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Eric Willett Wins 20th Anniversary Air&Style In Innsbruck

00:44 3rd February 2013 by Tom Copsey
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Eric Willett. Switch backside 1260 to winning. Photos: Thomas Copsey

Eric Willett. Switch backside 1260 to winning. Photos: Thomas Copsey

In the place where it all began back in 1994, 25-year-old American Eric Willett scored his first major career win as he sent a switch backside 12 to place ahead of Seb Toutant, Alek Østreng and Mark McMorris.

After last night’s homage to the Air&Style’s past glories, Saturday’s spectacle was all about competitive snowboarding’s here and now. As anyone who’s watched the contest circuit this season will know, the level of progressive, technical kicker riding has engaged its booster rockets and reached escape velocity with double corks now a stock trick and an ever-lengthening list of people swanning past the burly bouncer on the club named Triple Cork.

Seppe Smits.

Seppe Smits.

But although several riders landed the current trick du jour throughout the contest, it wasn’t the deciding factor here. Hang about, we’re getting ahead of ourselves. Last year’s event was characterised by bulletproof conditions whereas here the opposite was the case. Throughout the afternoon and evening snow had been falling continually meaning both the run in, take-off and landing were challengingly slow and soft. This resulted in more than a couple of instances where riders got bucked leaving the lip and ratcheted back their rotation to something mellow like a 7 or 9, rather than the anticipated double 10, 12, or 1440. Hey, at least it means these kids are actually human.

Alek Østreng.

Alek Østreng.

Rounds 1 and 2 proceeded without any major upset – save for the elimination of Club Triple’s Maxence Parrot at the hands of Clemens Schattschneider (who, it must be noted, landed a front double 10 that in mammalian genitalia terms could be classed as ‘whale cock’) and the early matchup of last year’s winner Peetu Piiroinen and last year’s World Snowboard Tour winner Stale Sandbech resulting in Peetu’s monster pop being outdone by Stale’s well stomped back 14 triple and up-down jibs on the rail section.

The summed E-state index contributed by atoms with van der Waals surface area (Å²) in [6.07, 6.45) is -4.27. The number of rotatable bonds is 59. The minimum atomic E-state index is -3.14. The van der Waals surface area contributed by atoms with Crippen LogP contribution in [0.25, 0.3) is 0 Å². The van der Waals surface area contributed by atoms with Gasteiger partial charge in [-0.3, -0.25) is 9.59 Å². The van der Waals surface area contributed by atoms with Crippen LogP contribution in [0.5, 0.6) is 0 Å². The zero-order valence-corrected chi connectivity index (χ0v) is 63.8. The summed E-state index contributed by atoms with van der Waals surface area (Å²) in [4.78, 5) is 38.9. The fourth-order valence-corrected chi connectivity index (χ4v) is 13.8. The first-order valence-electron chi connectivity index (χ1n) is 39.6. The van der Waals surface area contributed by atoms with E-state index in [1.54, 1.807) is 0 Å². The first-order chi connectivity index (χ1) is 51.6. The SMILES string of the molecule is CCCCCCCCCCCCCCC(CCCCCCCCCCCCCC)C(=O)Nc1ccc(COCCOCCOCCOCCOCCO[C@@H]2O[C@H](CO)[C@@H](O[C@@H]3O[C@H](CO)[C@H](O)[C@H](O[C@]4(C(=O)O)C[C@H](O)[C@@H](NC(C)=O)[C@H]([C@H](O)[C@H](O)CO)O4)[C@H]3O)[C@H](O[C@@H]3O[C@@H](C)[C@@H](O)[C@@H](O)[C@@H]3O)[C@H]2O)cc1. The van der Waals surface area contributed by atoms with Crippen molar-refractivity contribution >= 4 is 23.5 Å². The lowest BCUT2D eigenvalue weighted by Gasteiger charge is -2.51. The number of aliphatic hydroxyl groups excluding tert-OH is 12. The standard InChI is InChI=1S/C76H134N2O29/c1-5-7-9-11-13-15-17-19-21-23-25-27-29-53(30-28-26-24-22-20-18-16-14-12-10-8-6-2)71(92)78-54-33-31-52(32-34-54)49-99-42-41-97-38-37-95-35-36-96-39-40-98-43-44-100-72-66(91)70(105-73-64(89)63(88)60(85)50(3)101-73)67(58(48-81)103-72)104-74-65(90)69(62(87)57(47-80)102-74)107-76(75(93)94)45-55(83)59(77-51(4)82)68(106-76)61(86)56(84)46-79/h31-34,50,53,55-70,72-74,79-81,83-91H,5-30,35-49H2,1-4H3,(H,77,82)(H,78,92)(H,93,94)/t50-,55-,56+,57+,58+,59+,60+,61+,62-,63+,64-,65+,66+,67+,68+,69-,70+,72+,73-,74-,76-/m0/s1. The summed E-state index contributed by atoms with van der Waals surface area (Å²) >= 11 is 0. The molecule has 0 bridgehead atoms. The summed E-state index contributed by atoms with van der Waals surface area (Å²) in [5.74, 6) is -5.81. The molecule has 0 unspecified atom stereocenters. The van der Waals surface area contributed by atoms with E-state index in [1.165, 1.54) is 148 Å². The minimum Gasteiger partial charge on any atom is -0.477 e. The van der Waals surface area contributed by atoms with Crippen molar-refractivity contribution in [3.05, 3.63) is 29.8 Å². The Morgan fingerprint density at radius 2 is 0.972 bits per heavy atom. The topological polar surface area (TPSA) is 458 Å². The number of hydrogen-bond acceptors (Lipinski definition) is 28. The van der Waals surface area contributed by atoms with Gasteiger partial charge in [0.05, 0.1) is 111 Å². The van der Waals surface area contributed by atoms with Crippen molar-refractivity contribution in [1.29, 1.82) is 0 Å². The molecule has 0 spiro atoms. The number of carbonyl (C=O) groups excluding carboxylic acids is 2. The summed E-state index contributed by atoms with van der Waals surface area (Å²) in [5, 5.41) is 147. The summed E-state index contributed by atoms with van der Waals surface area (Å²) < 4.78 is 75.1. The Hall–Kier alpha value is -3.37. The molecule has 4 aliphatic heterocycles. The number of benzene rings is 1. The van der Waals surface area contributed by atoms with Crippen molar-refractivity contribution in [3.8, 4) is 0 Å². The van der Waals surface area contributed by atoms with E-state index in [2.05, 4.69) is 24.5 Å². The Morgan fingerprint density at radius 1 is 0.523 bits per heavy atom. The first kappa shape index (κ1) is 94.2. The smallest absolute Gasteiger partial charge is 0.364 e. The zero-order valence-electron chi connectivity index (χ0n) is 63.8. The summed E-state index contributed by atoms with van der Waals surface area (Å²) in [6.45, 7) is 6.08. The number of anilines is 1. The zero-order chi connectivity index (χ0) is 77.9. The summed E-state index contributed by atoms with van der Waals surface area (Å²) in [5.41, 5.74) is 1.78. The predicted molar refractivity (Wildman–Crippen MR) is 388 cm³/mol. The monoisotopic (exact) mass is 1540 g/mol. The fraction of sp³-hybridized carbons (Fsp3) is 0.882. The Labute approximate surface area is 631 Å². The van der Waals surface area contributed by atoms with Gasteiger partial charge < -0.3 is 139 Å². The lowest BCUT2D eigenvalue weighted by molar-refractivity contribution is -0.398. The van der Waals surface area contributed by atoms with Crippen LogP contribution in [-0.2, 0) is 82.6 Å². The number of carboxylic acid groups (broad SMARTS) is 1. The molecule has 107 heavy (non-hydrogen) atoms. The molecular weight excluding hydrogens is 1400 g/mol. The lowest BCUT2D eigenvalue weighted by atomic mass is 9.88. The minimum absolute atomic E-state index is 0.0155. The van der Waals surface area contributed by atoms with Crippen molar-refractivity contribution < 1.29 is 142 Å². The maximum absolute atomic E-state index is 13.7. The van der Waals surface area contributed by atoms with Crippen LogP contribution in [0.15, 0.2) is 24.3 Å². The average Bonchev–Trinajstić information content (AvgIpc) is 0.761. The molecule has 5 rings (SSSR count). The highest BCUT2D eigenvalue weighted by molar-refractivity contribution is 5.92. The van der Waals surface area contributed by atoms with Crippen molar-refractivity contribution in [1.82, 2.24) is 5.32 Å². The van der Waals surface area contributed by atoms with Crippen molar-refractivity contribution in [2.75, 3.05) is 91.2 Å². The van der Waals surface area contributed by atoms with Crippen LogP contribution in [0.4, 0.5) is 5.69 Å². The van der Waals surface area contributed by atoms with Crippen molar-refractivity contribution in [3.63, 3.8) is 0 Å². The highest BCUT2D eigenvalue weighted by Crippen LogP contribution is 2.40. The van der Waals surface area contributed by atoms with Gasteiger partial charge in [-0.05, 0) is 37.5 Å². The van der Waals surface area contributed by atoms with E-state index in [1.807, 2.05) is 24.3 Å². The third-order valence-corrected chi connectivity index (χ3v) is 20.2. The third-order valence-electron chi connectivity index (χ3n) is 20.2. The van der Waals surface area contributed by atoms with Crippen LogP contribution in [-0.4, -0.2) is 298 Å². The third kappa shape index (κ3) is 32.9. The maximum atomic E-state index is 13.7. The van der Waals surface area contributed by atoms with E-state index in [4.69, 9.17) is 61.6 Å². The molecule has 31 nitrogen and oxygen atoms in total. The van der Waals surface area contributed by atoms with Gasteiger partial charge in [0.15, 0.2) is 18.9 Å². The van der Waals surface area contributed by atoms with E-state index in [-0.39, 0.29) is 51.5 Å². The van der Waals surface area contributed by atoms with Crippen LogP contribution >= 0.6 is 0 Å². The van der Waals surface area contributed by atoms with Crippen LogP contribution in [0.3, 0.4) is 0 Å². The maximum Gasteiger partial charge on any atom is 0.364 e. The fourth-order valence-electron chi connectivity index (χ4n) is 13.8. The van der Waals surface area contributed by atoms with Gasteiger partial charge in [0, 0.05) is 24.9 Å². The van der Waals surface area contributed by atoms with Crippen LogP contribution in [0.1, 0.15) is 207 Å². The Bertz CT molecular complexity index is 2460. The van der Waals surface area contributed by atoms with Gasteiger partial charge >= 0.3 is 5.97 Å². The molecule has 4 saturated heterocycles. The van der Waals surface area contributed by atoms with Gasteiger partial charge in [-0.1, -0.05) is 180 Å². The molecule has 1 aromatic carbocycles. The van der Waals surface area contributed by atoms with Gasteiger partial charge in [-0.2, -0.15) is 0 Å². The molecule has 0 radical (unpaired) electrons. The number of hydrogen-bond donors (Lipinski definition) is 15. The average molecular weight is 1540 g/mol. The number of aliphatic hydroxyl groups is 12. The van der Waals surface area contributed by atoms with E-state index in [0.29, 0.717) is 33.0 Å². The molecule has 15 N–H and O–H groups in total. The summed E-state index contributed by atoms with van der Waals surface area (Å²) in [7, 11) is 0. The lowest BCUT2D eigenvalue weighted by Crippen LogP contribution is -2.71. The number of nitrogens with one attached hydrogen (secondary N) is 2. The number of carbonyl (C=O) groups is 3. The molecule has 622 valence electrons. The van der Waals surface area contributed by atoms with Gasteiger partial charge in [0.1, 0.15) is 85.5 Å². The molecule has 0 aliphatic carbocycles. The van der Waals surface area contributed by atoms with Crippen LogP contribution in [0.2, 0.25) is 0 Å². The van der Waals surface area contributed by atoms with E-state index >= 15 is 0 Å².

Stale Sandbech.

Stale Sandbech.

While, make no mistake, the earlier rounds had seen some heavy riding, it was in the Round 3, the Semis or whatever you want to call it where the riding really ratcheted up a notch; arguably – well not arguably, factually really – the level was higher here in the final. Seppe Smits had been sending it to the moon all evening, stomping monster cab doublish 12s with his unique slant on the trick, but was perhaps judged a little harshly against Eric Willet and had to head for an early bath. Air&Style Beijing champ Yuki Kadono went for the triple dip again but couldn’t find his landing gear and had to settle for the score on his Cab 12, which was not enough to stop Seb Toutant’s wired Cab double 12s advancing. Alek Østreng vs Roope Tonteri was characterised by an uncharacteristic amount of slams before Alek put one down that counted, but arguably the heat of the night was Stale vs McMorris where the two, fresh from blowing minds at the X Games, traded flawless triples and tech jibbing with McMorris’s slightly superior execution and better rail combo – Cab 270 boardslide – edging this one in his favour and netting him 96 points – the highest score of the event.

Mark McMorris.

Mark McMorris.

So it was into the final chapter of this historic edition. Dudes had 3 runs with the best one counting, the only caveat was that they couldn’t try the same trick more than twice. Either as a result of the relentless snowfall or tired legs, try as he might Mark McMorris couldn’t put down the triple again and ended up in fourth, looking none-too pleased with himself and Østreng’s back 12s were decent but perhaps imperfect so he settled for third. Eric Willett had taken the early lead, his switch back 12 put down with the reassuring thwack of a perfect landing but, due to the format of having the first place rider drop first for the last jump, ha had a nervy moment waiting to see what Seb Toutant would pull from his deep wizard’s sleeve. Having already posted a couple of his ol’ faithful Cab 12 dubs he had to mix it up and, opting not to triple the cork fantastic (we found out later he thought the jump was “too small” for that), went for a double rodeo but arsed out. That was that. Eric Willett had secured his first ever 6-Star World Snowboard Tour win, and the consensus was one of stoke that he had done so. The guy’s got one of the biggest smiles in the game and was hyped to have cme out on top at this memorable edition of an already prestigious event.

If you're wondering why Mark McMorris has two shots, it's because he pulled a textbook Method. YES!

If you’re wondering why Mark McMorris has two shots, it’s because he pulled a textbook Method. YES!

You’d be forgiven for thinking that was the Air&Style done for this year, but you’d be wrong. To follow up this party they’ll be heading across the pond to Mexico and, as the MC let slip, Brazil too, before dropping back in on Beijing in December, so there’s no laurel-resting from these guys that’s for sure. But for the 20-year anniversary that was a wrap. We had style, we had stunts, we had a crowd that couldn’t have been more hyped. We had one hell of a show. Happy Birthday Air&Style.

Tune in shortly for full video recaps and a gallery.

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